Diabetes is a chronic medical condition that affects how your body processes blood sugar (glucose). With diabetes, the body either doesn’t produce enough insulin or can’t effectively use the insulin it does produce, leading to high blood sugar levels. According to the International Diabetes Federation, approximately 463 million adults were living with diabetes in 2019, and this number is expected to rise to 700 million by 2045.
The treatment and management of diabetes have evolved over time. The first effective treatment for diabetes was developed in 1921 when insulin was discovered, and it became available for clinical use. Since then, different methods have been developed to help people with diabetes manage their condition and live healthier lives.
Understanding the Benefits of Using an Insulin Pump for Diabetes Management
Insulin pumps are medical devices that deliver insulin to people with diabetes. They are typically worn on the body and connected to a cannula or tubing that is inserted into the skin to deliver insulin. However, there are also tubeless insulin pumps and insulin pods available that do not require tubing.
CGM stands for continuous glucose monitoring and is a device that measures glucose levels in real-time.
In terms of ordering supplies or getting customer service, it would be best to contact the manufacturer of your specific insulin pump or CGM device. They should have a customer service line or website where you can order supplies or get help with any issues.
Training is typically provided by healthcare professionals such as doctors, diabetes educators, or pump trainers. Insurance coverage for insulin pumps and CGM devices can vary, so it’s important to check with your insurance provider to see what is covered.
Test strips are used to measure blood glucose levels and are typically used with a blood glucose meter.
If you are located in Canada, it may be helpful to contact a local diabetes association or support group for additional resources and information.
Below you will find a detailed description of some of these notions.
Continuous Glucose Monitoring (CGM)
Continuous glucose monitoring (CGM) is a technology that allows people with diabetes to track their blood sugar levels in real-time. A CGM system consists of a tiny sensor that is inserted under the skin to measure glucose levels in the interstitial fluid, a transmitter that sends the data to a receiver, and a receiver that displays the glucose data.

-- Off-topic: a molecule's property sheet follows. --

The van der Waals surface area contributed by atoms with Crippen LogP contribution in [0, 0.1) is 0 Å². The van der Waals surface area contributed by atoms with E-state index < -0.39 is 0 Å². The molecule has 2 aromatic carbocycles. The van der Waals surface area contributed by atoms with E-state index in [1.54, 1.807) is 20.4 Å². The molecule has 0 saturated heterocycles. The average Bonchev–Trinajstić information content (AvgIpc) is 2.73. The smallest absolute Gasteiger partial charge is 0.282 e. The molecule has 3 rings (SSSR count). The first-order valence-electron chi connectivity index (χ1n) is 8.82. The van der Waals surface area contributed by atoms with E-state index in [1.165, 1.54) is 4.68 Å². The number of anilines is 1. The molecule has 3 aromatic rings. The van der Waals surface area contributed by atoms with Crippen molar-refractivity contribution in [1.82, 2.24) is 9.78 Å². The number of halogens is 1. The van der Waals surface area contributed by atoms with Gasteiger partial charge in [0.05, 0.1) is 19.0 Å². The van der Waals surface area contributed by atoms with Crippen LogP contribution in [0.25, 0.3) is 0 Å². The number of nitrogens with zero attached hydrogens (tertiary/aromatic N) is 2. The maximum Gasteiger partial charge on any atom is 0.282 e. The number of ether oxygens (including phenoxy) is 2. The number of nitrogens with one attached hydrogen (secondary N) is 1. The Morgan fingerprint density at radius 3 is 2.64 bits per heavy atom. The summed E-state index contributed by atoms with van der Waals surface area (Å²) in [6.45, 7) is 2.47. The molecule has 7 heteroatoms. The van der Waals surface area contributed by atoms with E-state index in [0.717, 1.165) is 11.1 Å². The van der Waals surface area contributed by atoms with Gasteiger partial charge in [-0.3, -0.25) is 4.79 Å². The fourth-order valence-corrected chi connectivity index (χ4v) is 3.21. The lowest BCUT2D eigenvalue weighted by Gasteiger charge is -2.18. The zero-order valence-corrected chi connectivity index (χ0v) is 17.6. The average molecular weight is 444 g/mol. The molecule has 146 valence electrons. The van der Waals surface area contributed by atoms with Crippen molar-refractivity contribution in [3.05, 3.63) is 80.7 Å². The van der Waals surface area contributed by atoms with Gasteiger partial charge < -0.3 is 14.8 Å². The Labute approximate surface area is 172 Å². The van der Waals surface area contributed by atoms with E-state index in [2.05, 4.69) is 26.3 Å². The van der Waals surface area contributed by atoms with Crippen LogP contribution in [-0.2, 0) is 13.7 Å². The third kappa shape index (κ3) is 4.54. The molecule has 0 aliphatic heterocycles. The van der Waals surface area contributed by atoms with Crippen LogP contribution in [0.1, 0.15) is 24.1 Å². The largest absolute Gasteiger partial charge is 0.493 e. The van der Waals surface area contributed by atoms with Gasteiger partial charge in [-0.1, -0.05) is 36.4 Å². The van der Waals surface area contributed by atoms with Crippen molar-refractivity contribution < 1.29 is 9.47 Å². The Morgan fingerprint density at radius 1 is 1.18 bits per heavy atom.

The benefits of using CGM include providing more detailed information about glucose patterns and trends, alerting users to high and low glucose levels, reducing the frequency of fingerstick checks, and helping users make informed decisions about insulin dosing, physical activity, and food intake.
Examples of popular CGM systems include Dexcom G6, Abbott FreeStyle Libre, and Medtronic Guardian Sensor 3.
Insulin Pumps and Artificial Pancreas
Insulin pumps are small electronic devices that deliver insulin to the body continuously through a small tube called a cannula. The pump is worn outside the body and is programmed to deliver a specific amount of insulin based on the user’s needs.
An artificial pancreas is a system that combines an insulin pump with a continuous glucose monitor to automatically adjust insulin delivery based on the user’s blood sugar levels. This technology aims to mimic the function of a healthy pancreas by providing the right amount of insulin at the right time.
The benefits of using insulin pumps and artificial pancreas systems include improved glucose control, more flexibility with meal planning and physical activity, and fewer hypoglycemic events.
Examples of popular insulin pumps systems include:
- Medtronic MiniMed 670G: This insulin pump is an advanced device that is designed to work with a CGM system to provide automated insulin delivery. The pump uses a closed-loop system to monitor glucose levels and automatically adjust insulin delivery to maintain blood sugar levels within a target range. The MiniMed 670G is the first insulin pump to be approved by the FDA for use in people with type 1 diabetes as young as 7 years old.